Walking through the original gate of the Ferrari factory is always an exciting experience. But walking through the gate and finding a dark blue FF with your name on it? A different kind of thrill altogether.
This is the first time I’ve seen an FF (which stands for Ferrari Four) in the metal, and I’m impressed by both its presence and its visual compactness. The FF isn’t small, but given that it’s the same size as the 612 Scaglietti it replaces, has a long, tall roofline and sports enough room inside for four six-footers and their carry-on bags, it doesn’t seem big at all.
To my eye, the FF is also a good-looking car: aggressive, hunkered-down and simple. Some of the details don’t quite gel—the 458 Italia-esque headlights seem too extreme and I’m not sure about the front grille’s smile—but the overall design works very well. While the shooting-brake roof has been criticized in some quarters, it looks completely harmonious, and unquestionably Ferrari, in person. And, as is so often the case, photographs do not do this car justice.
While the exterior is a big departure from the rest of the Ferrari lineup, the FF’s interior embraces it. The instrument panel (a center-mounted analog tachometer flanked by a pair of digital screens) and the steering wheel (which features the Start button, manettino, controls for the lights, turn signals and more) are inspired by the 458. The air vents and center stack are updates of those found in the 612. The center console’s bridge, which contains buttons for the gearbox and launch control (and looks a bit like an Xbox 360 video-game controller), is a fresh take on the one found in the California. The seats and door panels are new, but very much in keeping with the California’s flavor.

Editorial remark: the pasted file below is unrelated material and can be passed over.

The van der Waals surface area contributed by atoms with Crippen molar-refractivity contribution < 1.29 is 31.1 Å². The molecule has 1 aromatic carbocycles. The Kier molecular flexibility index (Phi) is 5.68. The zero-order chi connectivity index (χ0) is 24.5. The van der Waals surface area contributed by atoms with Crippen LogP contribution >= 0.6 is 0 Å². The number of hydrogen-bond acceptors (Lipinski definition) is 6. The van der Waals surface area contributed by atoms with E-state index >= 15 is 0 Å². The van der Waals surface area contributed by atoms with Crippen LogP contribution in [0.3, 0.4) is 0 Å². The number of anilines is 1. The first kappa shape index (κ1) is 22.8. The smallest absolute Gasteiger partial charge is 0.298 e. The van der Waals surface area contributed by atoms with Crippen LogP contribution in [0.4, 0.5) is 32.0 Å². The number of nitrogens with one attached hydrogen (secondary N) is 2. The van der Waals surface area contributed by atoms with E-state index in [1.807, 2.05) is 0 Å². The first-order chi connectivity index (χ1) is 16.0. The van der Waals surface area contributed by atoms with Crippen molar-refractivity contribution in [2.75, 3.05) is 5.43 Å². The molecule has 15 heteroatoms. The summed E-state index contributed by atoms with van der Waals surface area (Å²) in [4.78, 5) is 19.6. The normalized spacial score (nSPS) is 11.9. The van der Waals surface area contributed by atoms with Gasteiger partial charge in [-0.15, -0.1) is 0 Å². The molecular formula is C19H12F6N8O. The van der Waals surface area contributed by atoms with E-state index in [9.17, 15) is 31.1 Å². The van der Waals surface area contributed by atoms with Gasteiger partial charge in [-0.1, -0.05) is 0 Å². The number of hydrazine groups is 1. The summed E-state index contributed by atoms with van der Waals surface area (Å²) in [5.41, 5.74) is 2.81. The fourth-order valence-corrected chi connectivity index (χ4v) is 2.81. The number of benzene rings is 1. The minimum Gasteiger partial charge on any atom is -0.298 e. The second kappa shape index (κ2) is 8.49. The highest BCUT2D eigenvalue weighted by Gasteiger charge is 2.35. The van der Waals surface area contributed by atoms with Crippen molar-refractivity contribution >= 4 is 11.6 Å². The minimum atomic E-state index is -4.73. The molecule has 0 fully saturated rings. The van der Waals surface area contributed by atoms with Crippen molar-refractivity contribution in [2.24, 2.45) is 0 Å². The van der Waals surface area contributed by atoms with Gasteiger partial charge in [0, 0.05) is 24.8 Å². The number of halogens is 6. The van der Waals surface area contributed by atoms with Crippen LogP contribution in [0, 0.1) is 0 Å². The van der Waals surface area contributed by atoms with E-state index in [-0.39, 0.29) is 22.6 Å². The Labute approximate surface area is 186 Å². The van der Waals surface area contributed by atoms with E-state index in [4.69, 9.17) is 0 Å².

It’s time to get going. The front-mid-mounted direct-injection 6.3-liter 660-horsepower V12 engine fires with a deep bark. The gearbox defaults to automatic mode at startup; I leave it there and gently push the accelerator. The FF pulls away smoothly, the gate raises in front of me and I stop at the street—where, to my surprise, the car promptly stalls.
A FEW SECONDS LATER, I realize that the FF’s stop-start function, part of Ferrari’s High Emotions-Low Emissions system, has killed the engine. This feature, designed to save fuel and decrease pollution, will be optional on U.S.-bound FFs—American owners apparently not being perceived as environmentally conscious as Europeans. When the light turns green, I lift my foot off the brake and the engine restarts by the time I reach the gas pedal.
Puttering around Maranello, I’m initially struck by two things. First, with the windows up, I can’t hear the engine. That changes when the V12’s revs rise above 4,000 rpm, and a valve opens in the exhaust, allowing a mellow, brassy growl into the cockpit.